Science is close to an HIV vac­cine at last

Daily Mirror (Northern Ireland) - - DR MIRIAM STOPPARD -

Think­ing back, I re­mem­ber the hys­te­ria over AIDS which gripped the coun­try in the 80s. I even made a TV pro­gramme aimed at calm­ing the alarm.

Such was the fear sur­round­ing HIV, I was un­able to make the pro­gramme with an AIDS suf­ferer (a woman who had con­tracted the con­di­tion through a con­tam­i­nated blood trans­fu­sion) in a TV stu­dio. In­stead, I was forced to take the crew to a work­ing men’s club in Brad­ford.

Back then, treat­ing the in­fec­tion was dif­fi­cult enough, so the idea of a vac­cine against HIV was a pipe dream.

But science marches on. We’re on the brink of hav­ing that longed-for vac­cine. And it’s be­ing called the “sil­ver bul­let”.

The big hur­dle has been iden­ti­fy­ing spe­cific killer im­mune cells that stay in the body long enough to stop the AIDS virus spread­ing.

In­ter­na­tional re­searchers, work­ing in col­lab­o­ra­tion, be­lieve they have solved the prob­lem. They have “un­blocked” a process in the HIV virus it­self which was pre­vent­ing our an­ti­body-gen­er­at­ing B-cells in the im­mune sys­tem from mak­ing an­ti­bod­ies to kill the virus. Who knew the AIDS virus was so clever?

Lead sci­en­tist Pro­fes­sor Jonathan Heeney, from Cam­bridge Univer­sity, said: “For a vac­cine to work, its ef­fects need to be long-last­ing. It isn’t practical to re­quire peo­ple to come back ev­ery six to 12 months to be vac­ci­nated.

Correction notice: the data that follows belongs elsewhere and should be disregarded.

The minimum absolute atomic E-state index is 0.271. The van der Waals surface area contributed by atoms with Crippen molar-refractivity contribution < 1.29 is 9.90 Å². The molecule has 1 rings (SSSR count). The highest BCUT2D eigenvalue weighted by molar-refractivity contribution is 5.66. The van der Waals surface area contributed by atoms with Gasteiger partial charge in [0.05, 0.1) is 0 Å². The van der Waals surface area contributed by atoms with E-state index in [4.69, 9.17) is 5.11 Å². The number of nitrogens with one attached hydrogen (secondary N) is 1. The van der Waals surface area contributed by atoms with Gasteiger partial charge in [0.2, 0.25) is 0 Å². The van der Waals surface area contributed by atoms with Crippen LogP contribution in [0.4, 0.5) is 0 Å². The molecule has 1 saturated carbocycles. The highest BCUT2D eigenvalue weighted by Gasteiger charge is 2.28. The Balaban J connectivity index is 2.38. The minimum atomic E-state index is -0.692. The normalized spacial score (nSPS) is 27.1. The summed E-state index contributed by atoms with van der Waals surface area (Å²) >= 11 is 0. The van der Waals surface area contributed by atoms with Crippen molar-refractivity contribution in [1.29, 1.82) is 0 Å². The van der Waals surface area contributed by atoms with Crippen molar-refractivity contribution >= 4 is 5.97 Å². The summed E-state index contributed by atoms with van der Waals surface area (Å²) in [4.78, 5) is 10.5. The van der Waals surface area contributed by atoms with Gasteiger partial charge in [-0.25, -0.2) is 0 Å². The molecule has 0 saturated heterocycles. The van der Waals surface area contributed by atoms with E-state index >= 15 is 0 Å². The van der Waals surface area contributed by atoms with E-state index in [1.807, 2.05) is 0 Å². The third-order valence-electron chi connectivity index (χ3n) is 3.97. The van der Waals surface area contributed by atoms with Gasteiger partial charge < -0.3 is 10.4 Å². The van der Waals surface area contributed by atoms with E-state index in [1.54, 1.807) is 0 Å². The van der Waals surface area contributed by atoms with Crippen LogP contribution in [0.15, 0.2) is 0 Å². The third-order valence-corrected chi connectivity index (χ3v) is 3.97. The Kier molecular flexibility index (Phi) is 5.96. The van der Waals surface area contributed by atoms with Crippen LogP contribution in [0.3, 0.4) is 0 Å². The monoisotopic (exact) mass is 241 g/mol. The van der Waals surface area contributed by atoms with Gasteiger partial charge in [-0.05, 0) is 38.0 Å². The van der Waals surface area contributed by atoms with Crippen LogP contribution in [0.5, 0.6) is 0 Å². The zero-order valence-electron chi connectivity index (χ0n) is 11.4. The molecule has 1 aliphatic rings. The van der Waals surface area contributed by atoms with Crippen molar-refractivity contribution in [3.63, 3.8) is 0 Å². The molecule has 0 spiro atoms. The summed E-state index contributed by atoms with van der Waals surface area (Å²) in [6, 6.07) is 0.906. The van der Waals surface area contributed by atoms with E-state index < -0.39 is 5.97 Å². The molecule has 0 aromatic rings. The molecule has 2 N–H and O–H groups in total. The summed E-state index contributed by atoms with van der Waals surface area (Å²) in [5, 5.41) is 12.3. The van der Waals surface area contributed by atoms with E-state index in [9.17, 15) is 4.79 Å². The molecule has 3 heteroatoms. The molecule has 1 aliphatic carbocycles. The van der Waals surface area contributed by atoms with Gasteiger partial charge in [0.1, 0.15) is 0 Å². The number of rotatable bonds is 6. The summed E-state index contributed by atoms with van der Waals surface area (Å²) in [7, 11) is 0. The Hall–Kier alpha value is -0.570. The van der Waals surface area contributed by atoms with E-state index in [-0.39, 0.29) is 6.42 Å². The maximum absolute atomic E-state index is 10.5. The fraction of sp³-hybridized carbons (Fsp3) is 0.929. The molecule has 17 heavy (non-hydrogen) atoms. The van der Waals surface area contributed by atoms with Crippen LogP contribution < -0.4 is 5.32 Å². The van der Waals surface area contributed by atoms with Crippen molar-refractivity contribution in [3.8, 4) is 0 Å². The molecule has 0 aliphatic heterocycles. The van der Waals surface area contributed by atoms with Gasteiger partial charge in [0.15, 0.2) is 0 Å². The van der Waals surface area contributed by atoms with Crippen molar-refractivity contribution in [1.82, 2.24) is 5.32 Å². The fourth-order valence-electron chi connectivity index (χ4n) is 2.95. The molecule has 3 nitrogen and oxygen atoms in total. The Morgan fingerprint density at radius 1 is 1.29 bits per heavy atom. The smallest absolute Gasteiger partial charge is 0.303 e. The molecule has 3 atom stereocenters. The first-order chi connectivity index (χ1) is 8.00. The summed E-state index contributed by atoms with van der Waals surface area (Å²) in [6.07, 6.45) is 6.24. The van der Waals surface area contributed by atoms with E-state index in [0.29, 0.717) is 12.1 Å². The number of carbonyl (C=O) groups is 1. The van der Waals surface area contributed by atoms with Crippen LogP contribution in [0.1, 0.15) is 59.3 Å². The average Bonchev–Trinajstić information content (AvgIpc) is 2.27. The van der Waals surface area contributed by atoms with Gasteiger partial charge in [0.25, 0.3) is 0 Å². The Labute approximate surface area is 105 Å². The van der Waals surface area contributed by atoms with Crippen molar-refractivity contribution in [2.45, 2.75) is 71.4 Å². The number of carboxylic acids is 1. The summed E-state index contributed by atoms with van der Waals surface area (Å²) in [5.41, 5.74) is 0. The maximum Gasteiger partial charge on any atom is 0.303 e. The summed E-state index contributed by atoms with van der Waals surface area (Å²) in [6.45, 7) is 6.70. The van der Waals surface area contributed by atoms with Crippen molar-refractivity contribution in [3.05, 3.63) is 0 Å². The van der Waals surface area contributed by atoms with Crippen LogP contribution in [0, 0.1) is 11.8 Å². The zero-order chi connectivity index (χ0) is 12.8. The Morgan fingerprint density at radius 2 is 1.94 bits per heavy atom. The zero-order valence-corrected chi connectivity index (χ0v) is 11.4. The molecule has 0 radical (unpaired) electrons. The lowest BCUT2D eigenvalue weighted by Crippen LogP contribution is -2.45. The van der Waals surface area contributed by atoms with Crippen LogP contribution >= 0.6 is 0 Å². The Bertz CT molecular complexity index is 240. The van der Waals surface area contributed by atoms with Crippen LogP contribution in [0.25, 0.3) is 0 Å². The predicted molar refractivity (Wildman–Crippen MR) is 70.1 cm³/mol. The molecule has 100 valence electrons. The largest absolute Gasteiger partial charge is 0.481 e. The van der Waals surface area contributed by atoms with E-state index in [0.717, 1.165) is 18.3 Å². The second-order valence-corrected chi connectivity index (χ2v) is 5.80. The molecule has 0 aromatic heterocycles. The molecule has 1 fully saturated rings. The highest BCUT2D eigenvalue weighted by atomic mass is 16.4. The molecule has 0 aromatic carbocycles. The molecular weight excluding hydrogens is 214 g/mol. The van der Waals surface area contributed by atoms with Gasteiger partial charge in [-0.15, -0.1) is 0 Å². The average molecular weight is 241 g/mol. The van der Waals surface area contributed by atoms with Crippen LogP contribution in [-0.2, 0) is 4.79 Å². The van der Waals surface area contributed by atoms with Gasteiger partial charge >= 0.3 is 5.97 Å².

“We wanted to de­velop a vac­cine to over­come this block and gen­er­ate these long-lived an­ti­body-pro­duc­ing cells. We have now found a way to do this.

“What we have found is a way to greatly im­prove B-cell re­sponses to an HIV vac­cine. We hope our dis­cov­ery will un­lock the paral­y­sis in the field of HIV vac­cine re­search and en­able us to move for­ward.”

The re­searchers com­pared their achieve­ment, re­ported in the Jour­nal of Virol­ogy, to “pre­vent­ing a key get­ting stuck in a lock”.

So far re­sults in lab ex­per­i­ments have been good.

The new Cam­bridge ap­proach pro­duced the de­sired im­mune sys­tem re­sponses and they lasted more than a year.

In fu­ture, it should be pos­si­ble to man­u­fac­ture vac­cines which stim­u­late long-last­ing B-cell re­sponses against HIV, the sci­en­tists be­lieve.

Prof Heeney added: “B-cells need time to make highly ef­fec­tive neu­tral­is­ing an­ti­bod­ies, but in pre­vi­ous stud­ies, B-cell re­sponses were so short-lived, they dis­ap­peared be­fore they had the time to make all the changes nec­es­sary to cre­ate the ‘sil­ver bul­lets’ to stop HIV.”

All those years ago I wouldn’t have be­lieved it pos­si­ble.

Re­sults in lab ex­per­i­ments have been good

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